|TITLE||Fundamentals of Medical Physics and Radiation Protection and Safety Culture|
|LEVEL||01 - Year 1 in Modular Undergraduate Course|
|DESCRIPTION||The study-unit lays the foundations for professional Medical Physics and Radiation Protection practice and safety culture. It includes the fundamentals of the scientific, legal and professional knowledge necessary to ensure that students know where they are heading. It also includes medical physics skills such as basic medical image handling and processing, DICOM data extraction, basic use of patient/occupational/public/environmental dosimetric instrumentation and image quality related tools. The unit follows the recommendations regarding core expertise to be found in the EC documents 'European Guidelines on the Medical Physics Expert' and 'Requirements and methodology for recognition of Radiation Protection Experts'.
The discussions during the unit will help students to integrate the different subject areas which make up the multi-disciplinary professions of Medical Physics and Radiation Protection. Emphasis will be made on the importance of creating a safety culture.
The study-unit aims to:
- Help students gain a good grasp of the fundamental principles underpinning professional Medical Physics and Radiation Protection practice and safety culture;
- Introduce students to the concepts of quality healthcare, risk and cost-effectiveness as used in Medical Physics and Radiation Protection together with associated ethical and legal issues;
- Present the basic physical properties of ionizing and non-ionising radiations and other physical agents;
- Provide an overview of medical devices and medical terminology relevant to the various specialties of Medical Physics;
- Help students appreciate the importance of European and national legal frameworks, regulations, guidelines and codes-of-practice impacting the roles of Medical Physics and Radiation Protection professionals and the roles of other professions with whom they interact;
- Provide opportunities for the acquisition of basic medical physics skills such as medical image handling and processing, DICOM data extraction, basic use of patient/occupational/public/environmental dosimetric instrumentation and medical device performance related tools.
1. Knowledge & Understanding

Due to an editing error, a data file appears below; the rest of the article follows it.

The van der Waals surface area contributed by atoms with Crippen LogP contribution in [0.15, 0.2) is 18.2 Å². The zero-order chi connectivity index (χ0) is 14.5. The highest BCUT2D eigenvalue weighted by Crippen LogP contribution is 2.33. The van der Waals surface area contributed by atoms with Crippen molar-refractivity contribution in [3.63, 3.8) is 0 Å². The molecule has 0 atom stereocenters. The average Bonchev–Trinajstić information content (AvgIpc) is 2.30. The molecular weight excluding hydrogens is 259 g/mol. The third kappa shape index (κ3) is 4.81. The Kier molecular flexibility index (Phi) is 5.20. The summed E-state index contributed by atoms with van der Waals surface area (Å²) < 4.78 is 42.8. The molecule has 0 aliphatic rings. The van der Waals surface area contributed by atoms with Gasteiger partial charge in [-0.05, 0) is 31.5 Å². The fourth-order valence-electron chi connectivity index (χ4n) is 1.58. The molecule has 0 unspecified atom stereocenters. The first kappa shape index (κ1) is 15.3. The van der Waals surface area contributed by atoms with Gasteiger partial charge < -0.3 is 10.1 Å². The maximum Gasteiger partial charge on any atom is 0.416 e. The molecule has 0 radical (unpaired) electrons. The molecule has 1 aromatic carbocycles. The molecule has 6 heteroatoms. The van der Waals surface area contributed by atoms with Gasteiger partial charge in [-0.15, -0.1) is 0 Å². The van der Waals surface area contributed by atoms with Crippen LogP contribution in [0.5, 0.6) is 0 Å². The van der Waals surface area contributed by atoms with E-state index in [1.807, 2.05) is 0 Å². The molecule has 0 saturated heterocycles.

By the end of the study-unit the student will be able to:
- Explain the functions of healthcare organizations, the way healthcare is organized and principles of clinical governance;
- Explain the role of Medical Physics Services in healthcare and Radiation Protection Services in healthcare, industry and environmental protection;
- Explain and discuss the concepts of quality, risk, safety culture and cost-effectiveness as applied to healthcare;
- Explain and discuss the ethical and legal issues in healthcare relevant to the scope of the medical physics and radiation protection (e.g., patient autonomy and dignity, justice, beneficence, non-maleficence, justification, optimization, risk limitation, data protection, privacy, dignity, worker/public safety);
- Explain at a basic level the sources, properties, detection, interaction with matter and control of the different man-made and naturally occurring ionising and non-ionising radiations;
- Describe the properties of the ionizing and non-ionising radiations and other physical agents found in the healthcare environment;
- Survey the common medical devices used in the various specialties of medical physics practice and use physics concepts, principles and theories to explain, their basic structure, functioning, characteristics, strengths and limitations;
- Explain at a basic level the principles, common applications, basic quality control, optimization, target image quality outcomes, performance indicators, contra-indications and radiation protection of the common medical imaging modalities;